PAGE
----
- The annual dry spell typically starts in January and last for three months.
- Drought conditions for 2014 will not be as harsh as 2013.
- Projections are for “abnormally wet” conditions in the central part of the island, with normal to above normal conditions in the east.
Jamaicans in most parts of the island can expect less severe drought conditions this year as the country heads into the traditional dry period.
The annual dry spell typically starts in January and last for three months.
Senior Meteorological Technician at the Meteorological Service (Met Office), Glenroy Brown, said that drought conditions for 2014 will not be as harsh as 2013.
Projections are for “abnormally wet” conditions in the central part of the island, with normal to above normal conditions in the east. However, it is expected that western Jamaica will be abnormally dry over the next three months.
“Last year, at this time going into the dry season, we were actually predicting far more severe conditions in terms of drought. This year it seems to be somewhere near the normal drought conditions, so we are not expecting the severe conditions to occur this year, and it seems to be the trend for at least the next three months,” Mr. Brown stated.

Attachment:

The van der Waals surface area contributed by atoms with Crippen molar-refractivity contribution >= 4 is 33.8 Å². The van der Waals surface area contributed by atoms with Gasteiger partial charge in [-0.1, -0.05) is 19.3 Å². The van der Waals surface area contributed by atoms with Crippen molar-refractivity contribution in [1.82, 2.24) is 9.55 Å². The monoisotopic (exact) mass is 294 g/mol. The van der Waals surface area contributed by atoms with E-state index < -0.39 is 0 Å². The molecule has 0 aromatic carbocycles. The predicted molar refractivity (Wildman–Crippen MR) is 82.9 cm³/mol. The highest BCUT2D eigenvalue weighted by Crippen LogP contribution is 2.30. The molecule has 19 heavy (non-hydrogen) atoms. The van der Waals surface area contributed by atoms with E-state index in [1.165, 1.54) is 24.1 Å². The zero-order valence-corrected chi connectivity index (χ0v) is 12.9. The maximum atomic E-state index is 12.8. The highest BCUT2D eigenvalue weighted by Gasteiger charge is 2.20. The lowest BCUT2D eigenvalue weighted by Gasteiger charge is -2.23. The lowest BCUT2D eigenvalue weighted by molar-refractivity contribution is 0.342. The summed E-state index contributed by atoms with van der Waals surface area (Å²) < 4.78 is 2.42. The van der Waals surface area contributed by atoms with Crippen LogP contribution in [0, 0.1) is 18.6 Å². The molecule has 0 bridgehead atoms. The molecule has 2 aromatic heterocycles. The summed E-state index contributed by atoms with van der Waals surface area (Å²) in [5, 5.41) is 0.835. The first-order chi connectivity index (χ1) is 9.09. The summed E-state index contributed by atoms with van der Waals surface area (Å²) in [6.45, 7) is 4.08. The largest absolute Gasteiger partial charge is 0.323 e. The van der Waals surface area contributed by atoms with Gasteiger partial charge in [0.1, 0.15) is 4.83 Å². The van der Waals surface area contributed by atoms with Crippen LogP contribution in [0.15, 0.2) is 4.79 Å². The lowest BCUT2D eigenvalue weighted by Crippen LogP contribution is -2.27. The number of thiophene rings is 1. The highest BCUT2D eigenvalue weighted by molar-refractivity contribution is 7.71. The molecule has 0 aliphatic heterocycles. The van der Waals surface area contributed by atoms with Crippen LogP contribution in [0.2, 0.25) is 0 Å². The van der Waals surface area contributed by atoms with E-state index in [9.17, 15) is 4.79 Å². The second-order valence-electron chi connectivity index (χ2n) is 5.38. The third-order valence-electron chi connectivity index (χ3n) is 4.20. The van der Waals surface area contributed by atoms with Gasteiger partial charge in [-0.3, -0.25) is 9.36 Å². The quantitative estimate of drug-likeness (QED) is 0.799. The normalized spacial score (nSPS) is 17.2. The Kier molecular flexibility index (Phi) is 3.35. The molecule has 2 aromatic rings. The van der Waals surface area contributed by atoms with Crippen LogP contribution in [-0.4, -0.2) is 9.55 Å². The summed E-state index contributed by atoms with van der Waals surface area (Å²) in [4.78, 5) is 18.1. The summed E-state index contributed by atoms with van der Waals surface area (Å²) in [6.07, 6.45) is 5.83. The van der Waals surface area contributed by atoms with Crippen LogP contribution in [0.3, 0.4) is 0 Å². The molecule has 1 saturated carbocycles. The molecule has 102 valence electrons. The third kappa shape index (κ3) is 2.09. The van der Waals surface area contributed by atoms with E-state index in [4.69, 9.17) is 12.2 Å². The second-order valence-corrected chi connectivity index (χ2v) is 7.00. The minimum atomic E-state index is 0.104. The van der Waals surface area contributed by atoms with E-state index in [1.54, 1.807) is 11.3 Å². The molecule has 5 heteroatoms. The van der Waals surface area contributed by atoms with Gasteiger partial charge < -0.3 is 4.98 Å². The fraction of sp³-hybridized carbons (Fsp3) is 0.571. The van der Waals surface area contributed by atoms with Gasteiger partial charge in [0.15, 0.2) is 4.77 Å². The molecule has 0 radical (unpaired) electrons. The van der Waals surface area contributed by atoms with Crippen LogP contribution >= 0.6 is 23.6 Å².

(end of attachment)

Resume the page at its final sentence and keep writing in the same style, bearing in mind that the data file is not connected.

He was speaking at a press conference on Thursday, January 9, at the New Kingston offices of the Ministry of Water, Land, Environment and Climate Change, to provide information on drought and rainfall predictions for 2014.
Meanwhile, Minister of State in the Ministry, Hon. Ian Hayles, informed that $40 million has been spent so far to repair and improve over 50 water tanks across the country.
He said that in 2013, the National Water Commission (NWC) spent over $160 million on trucking water to communities affected by drought conditions.
“I think this year, within the NWC, we will be developing certain strategies such as having loading bays within the drought-prone areas to see how best we can work with the citizens,” Mr. Hayles said.
The State Minister noted that with the dry conditions predicted for western Jamaica for the next three months, the Ministry will continue to truck water to the affected areas through Rapid Response.
“So, we will be proactive; we can’t solve all the problems at once but we will be proactive in going forward in ensuring that our people can have potable water and where it is not possible, we will be able to truck water working in conjunction with the parish councils,” he stated.